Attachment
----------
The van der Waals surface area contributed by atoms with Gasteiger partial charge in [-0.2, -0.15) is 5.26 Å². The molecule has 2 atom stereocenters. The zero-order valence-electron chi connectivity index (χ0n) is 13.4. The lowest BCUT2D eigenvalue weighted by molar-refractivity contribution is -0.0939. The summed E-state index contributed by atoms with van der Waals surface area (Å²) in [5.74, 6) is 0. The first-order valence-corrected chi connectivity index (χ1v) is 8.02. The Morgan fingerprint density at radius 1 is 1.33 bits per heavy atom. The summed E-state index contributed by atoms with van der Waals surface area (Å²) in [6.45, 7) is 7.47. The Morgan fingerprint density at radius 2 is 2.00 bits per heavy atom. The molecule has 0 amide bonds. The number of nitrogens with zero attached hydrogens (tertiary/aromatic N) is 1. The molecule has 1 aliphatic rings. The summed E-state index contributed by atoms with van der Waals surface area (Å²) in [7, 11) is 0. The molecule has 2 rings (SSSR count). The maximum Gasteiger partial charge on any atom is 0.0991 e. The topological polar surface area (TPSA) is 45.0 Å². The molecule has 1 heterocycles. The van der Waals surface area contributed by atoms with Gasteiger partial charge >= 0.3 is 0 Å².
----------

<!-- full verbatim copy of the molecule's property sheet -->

The van der Waals surface area contributed by atoms with Gasteiger partial charge in [-0.2, -0.15) is 5.26 Å². The molecule has 2 atom stereocenters. The zero-order valence-electron chi connectivity index (χ0n) is 13.4. The lowest BCUT2D eigenvalue weighted by molar-refractivity contribution is -0.0939. The summed E-state index contributed by atoms with van der Waals surface area (Å²) in [5.74, 6) is 0. The first-order valence-corrected chi connectivity index (χ1v) is 8.02. The Morgan fingerprint density at radius 1 is 1.33 bits per heavy atom. The summed E-state index contributed by atoms with van der Waals surface area (Å²) in [6.45, 7) is 7.47. The Morgan fingerprint density at radius 2 is 2.00 bits per heavy atom. The molecule has 0 amide bonds. The number of nitrogens with zero attached hydrogens (tertiary/aromatic N) is 1. The molecule has 1 aliphatic rings. The summed E-state index contributed by atoms with van der Waals surface area (Å²) in [7, 11) is 0. The molecule has 2 rings (SSSR count). The maximum Gasteiger partial charge on any atom is 0.0991 e. The topological polar surface area (TPSA) is 45.0 Å². The molecule has 1 heterocycles. The van der Waals surface area contributed by atoms with Gasteiger partial charge >= 0.3 is 0 Å².